(Xinhua) — The Regional Comprehensive Economic Partnership (RCEP) trade pact, once signed, will act as a meaningful symbol of trade liberalization and multilateralism, not only in the region but also in the world, said a Vietnamese scholar.
Vo Tri Thanh, former deputy head of Vietnam’s Central Institute for Economic Management, told Xinhua in a recent interview that the current progress of concluding the mega free trade agreement demonstrated the firm commitment of the Association of Southeast Asian Nations (ASEAN) and its partners to upholding an open, inclusive and rule-based multilateral trading system.
In the 36th ASEAN Summit Chairman’s Statement released on Saturday, leaders of the member countries welcomed the progress made for the full conclusion of the negotiations of the RCEP and looked forward to the signing of the deal by the end of 2020.
Earlier on June 23, economic ministers of the 10 ASEAN member states as well as China, Japan, South Korea, Australia and New Zealand have reaffirmed their commitment to signing the pact this year.
Thanh believed that the deal will be signed by the end of this year given the determination of participating countries.
The RCEP, initiated by ASEAN in 2012, is a proposed free trade agreement (FTA) between the 10 member states of the association and its six FTA partners — China, Japan, South Korea, Australia, New Zealand and India.
According to Thanh, the signing of RCEP will be especially meaningful, given the context that trade protectionism has been rising in the past five years, colliding with the trend of trade liberalization and globalization.
“It will act as a manifesto that regardless of difficulties and complex developments, RCEP participating countries still keep faith in free trade, support it and proceed it with optimism, and that deepening connectivity is still the main trend in the region and the world,” said the expert.
As a free trade agreement, RCEP matters in the way it synchronizes the progress of integration and development in the Asia Pacific, which is a step towards the formation of the Free Trade Area of the Asia-Pacific (FTAAP), Thanh said.
In the newly released 36th ASEAN Summit’s Chairman Statement, the leaders underscored the importance of free trade agreements like RCEP in transforming the region into a global ASEAN, in contributing to the post-pandemic recovery and in creating resilient supply chains.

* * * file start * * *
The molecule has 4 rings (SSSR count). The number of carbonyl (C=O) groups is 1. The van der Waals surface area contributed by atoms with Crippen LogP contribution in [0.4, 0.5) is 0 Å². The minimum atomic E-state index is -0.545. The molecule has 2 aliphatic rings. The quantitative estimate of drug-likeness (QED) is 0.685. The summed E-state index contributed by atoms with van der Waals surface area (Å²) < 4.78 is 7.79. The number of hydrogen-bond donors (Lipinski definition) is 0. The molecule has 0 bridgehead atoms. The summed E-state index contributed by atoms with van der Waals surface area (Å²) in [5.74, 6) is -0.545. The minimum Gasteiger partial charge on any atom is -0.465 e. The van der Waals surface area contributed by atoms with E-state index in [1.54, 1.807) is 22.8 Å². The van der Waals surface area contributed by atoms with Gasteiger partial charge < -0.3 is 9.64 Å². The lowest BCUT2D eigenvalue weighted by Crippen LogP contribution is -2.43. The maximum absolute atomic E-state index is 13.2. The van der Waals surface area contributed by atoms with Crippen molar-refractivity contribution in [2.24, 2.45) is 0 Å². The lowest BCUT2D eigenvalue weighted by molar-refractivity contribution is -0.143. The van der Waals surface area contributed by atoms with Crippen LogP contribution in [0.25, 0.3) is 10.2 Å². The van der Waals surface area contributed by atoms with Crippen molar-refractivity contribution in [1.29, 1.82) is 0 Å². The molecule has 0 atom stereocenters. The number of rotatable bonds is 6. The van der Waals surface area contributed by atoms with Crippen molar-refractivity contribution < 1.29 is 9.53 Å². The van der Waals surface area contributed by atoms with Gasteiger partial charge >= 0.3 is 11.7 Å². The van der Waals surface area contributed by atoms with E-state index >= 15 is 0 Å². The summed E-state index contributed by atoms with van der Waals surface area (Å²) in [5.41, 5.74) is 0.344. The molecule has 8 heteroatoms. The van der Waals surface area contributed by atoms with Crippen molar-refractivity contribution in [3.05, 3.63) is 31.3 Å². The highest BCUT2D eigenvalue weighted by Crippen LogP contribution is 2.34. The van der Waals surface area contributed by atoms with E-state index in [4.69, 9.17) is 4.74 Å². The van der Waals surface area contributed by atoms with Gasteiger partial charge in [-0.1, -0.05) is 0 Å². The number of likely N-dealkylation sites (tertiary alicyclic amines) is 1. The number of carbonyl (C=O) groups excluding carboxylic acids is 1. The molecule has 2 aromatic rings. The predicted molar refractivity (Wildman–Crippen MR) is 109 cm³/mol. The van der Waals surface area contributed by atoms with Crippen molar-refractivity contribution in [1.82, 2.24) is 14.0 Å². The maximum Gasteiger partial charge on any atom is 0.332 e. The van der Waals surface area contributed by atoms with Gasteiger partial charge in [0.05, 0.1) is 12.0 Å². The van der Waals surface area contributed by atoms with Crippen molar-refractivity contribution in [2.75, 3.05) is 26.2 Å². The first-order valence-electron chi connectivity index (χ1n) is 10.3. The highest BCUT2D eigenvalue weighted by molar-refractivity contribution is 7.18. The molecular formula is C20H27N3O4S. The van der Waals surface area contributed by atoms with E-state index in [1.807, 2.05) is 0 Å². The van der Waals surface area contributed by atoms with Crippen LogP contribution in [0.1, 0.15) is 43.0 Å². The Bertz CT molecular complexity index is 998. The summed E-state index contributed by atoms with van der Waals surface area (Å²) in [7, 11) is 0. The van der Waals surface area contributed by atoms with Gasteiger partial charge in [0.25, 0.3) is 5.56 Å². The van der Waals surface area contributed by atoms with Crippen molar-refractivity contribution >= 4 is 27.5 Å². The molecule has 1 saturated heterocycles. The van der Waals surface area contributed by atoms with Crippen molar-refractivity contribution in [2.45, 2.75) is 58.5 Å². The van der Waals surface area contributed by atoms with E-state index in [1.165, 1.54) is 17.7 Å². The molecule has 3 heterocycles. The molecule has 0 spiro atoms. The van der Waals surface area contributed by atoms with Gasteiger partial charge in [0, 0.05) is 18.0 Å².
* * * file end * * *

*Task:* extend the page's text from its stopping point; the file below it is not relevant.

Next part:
Amid unprecedented challenges posed by the COVID-19 pandemic, the free trade agreement is expected to boost participating countries’ growth, trade and investment, businesses and employment, among others.
Once signed, the RCEP will be the world’s largest free trade bloc, accounting for 45 percent of the world population, 40 percent of global trade and around one-third of the world’s gross domestic product (GDP).
RCEP’s large market size and strong trade and investment linkages between the ASEAN and its dialogue partners suggest that any small reduction in trade barriers, which the deal focuses on, will significantly increase trade benefits, Vo Dai Luoc, former head of Hanoi-based Institute of World Economics and Politics under the Vietnam Academy of Social Sciences, told Xinhua.
“These benefits will then transform into greater amounts of jobs created, and thus lead to increased GDP and poverty reduction in emerging ASEAN economies such as Cambodia, Laos and Myanmar,” Luoc said.
As trade barriers are lowered and market access for goods and services are improved, ASEAN will become more attractive to foreign companies that want to participate in a more integrated area.
“This will enhance transparency in trade and investment, as well as facilitate small and medium-sized businesses of the ASEAN to participate in global and regional supply chains,” the expert added.
By the implementation of RCEP, the ASEAN can help reconnect the regional and global supply chain, which was disrupted by the COVID-19 pandemic, through which the bloc can affirm its role in the regional and the world economy.
“Being the ASEAN Chair 2020 and a strong advocate of the free trade deal, Vietnam will definitely be benefited from it with immediate impacts,” he said.
According to the expert, RCEP will hand Vietnamese businesses the opportunity to boost exports, participate in new value chains and attract more foreign investment. The import tax cuts will open up new opportunities for products from prominent sectors such as telecommunications, information technology, textiles and footwear, and agriculture.
Echoing Luoc’s view, Thanh further commented that RCEP joining will urge ASEAN countries to step up reforms and innovations, as well as to improve investment and business environment.
“To investors, an ASEAN economy is much more attractive when it is placed as part of the mega regional production value chain, instead of standing alone,” the expert said.
Thanh also said China has stood out as an important trade partner of ASEAN, and an active player committed to pushing forward the negotiations.
“Together with the ASEAN’s role in constructing a cooperative institutional base, China’s role is very important to the signing and implementation of RCEP,” Thanh said.